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Is it possible to add a record to the dns cache from java? Or will I have to use the JNI?

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The Java DNS cache? –  WineSoaked May 9 '10 at 3:25
    
Sorry no, the system one. I'm trying to proxy the default browser for certain sites and i figured adding a dns record for those sites pointing to my local proxy would be easiest way. –  ilia choly May 9 '10 at 5:32
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3 Answers 3

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Is it possible to add a record to the dns cache from java? Or will I have to use the JNI?

Assuming that you are talking about the DNS cache that Java applications use, the answer is No in both cases.

The cache is implemented in the java.net.InetAddress class; refer here for the source code. As you can see, the cache is implemented using private static attributes and all of the classes and methods involved are private or package private. In short, the only way you could get at the cache would be by using nasty reflection tricks to subvert the Java access rules.

Since this is implemented in pure Java, JNI won't help.

EDIT

Unfortunately, the link above no longer points to the OpenJDK code :-(.

FOLLOWUP

Re: these comments.


The Java DNS cache? – WineSoaked May 9 '10 at 3:25


Sorry no, the system one. I'm trying to proxy the default browser for certain sites and i figured adding a dns record for those sites pointing to my local proxy would be easiest way. – silverbandit91 May 9 '10 at 5:32

There is no way to directly plant things in the system DNS cache from Java. Indeed, I don't even think that Java uses the system DNS cache.

But there are better alternatives to what you are trying to do:

  • Get your users to configure their browsers to use an 'autoproxy.pac' file to determine which proxies to use. IMO, this is the best option.

  • Put entries for the hosts that you want to selectively proxy into "/etc/hosts" and configure (using "/etc/host.conf") your local resolver to look in "/etc/hosts" before talking to the DNS server. Unfortunately (like cache poisoning) this "pollutes" your DNS with bogus entries, can cause problems when using services other than HTTP / HTTPS.

Finally, you probably should rethink your goal of doing this totally transparently to your users:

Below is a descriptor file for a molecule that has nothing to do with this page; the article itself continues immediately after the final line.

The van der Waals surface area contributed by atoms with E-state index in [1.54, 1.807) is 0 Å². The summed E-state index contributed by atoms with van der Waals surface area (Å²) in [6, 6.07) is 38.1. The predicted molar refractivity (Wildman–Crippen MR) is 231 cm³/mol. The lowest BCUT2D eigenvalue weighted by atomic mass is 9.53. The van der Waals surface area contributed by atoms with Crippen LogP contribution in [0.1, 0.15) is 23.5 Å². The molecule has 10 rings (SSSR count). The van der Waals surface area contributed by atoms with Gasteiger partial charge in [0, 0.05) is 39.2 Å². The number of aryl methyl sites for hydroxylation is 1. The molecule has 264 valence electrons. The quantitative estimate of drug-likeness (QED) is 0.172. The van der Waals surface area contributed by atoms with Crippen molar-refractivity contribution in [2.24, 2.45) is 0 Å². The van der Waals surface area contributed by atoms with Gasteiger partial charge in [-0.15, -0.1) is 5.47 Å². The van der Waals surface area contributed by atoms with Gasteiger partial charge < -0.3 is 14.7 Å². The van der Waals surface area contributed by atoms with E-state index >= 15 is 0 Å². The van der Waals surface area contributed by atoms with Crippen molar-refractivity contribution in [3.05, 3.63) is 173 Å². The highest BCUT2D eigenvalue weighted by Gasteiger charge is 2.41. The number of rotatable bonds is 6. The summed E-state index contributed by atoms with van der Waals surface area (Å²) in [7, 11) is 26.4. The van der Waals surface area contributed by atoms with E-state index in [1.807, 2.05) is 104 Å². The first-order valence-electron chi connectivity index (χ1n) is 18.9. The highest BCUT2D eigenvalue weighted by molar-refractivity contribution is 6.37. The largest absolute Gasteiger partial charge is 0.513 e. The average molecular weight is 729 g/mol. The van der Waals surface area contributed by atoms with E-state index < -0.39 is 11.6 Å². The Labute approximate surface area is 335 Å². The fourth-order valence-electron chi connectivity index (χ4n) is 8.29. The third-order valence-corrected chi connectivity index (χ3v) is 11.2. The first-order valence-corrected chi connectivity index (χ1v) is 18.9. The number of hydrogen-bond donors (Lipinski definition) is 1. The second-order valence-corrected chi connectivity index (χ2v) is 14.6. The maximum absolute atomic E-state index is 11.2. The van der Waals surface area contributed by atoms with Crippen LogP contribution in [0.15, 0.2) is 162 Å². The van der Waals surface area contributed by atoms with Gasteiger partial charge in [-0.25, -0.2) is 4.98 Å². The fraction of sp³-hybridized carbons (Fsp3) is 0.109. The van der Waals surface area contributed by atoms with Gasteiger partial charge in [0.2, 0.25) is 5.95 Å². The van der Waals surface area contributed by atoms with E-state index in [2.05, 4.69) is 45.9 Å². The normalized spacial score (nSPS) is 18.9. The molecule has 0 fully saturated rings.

• If you are doing this to implement some company security or internet access rules, people can "route around" any measures you implement at this level. (You'd be better off firewalling your network and forcing to use a proxy for external access ... or something like that.)

  • If you are just trying to implement a useful service, you should use the autoproxy.pac approach which gives the users 1) visibility of what is going on (if they care to look), and 2) the option of opting in or out.

  • If you are trying to do something else ...

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Java DNS caching is implemented in a manner that should be mostly transparent to your code. You can read the javadoc of InetAddress to learn more about how you can configure the cache. But since it serves as a JVM-wide transparent proxy, the best way you have to add a cache entry would simply be to actually issue a request directed to the domain you want to cache the info for.

Out of curiosity, what's your use case?

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Why don't you just configure java for using the proxy?

java -DproxySet=true -DproxyHost=proxy -DproxyPort=8080 MyApp

or

System.setProperty("proxyPort","8080");
System.setProperty("proxyHost","proxy");

will do it.

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sorry. my question was unclear. The proxy is written in java and I need the browser to use it. –  ilia choly May 9 '10 at 15:55
    
You have two other possibilities: 1. Configure your browser to use your proxy, just be specifying your proxy. 2. If you just want to use your own proxy for certain sites, add those sites to C:\Windows\system32\etc\driver\hosts.conf, and map them to 127.0.0.1 (localhost) –  Daniel May 9 '10 at 18:29
    
this should be transparent to the user. Also, not all users have access to the hosts file. But I guess those might be my only options. –  ilia choly May 9 '10 at 23:05
1  
I think so. If I understand correctly, you want to poison the DNS cache without the user noticing. This would be a nice malware :), and I think its a good thing that you have to do some configuration for this to work. –  Daniel May 10 '10 at 5:24
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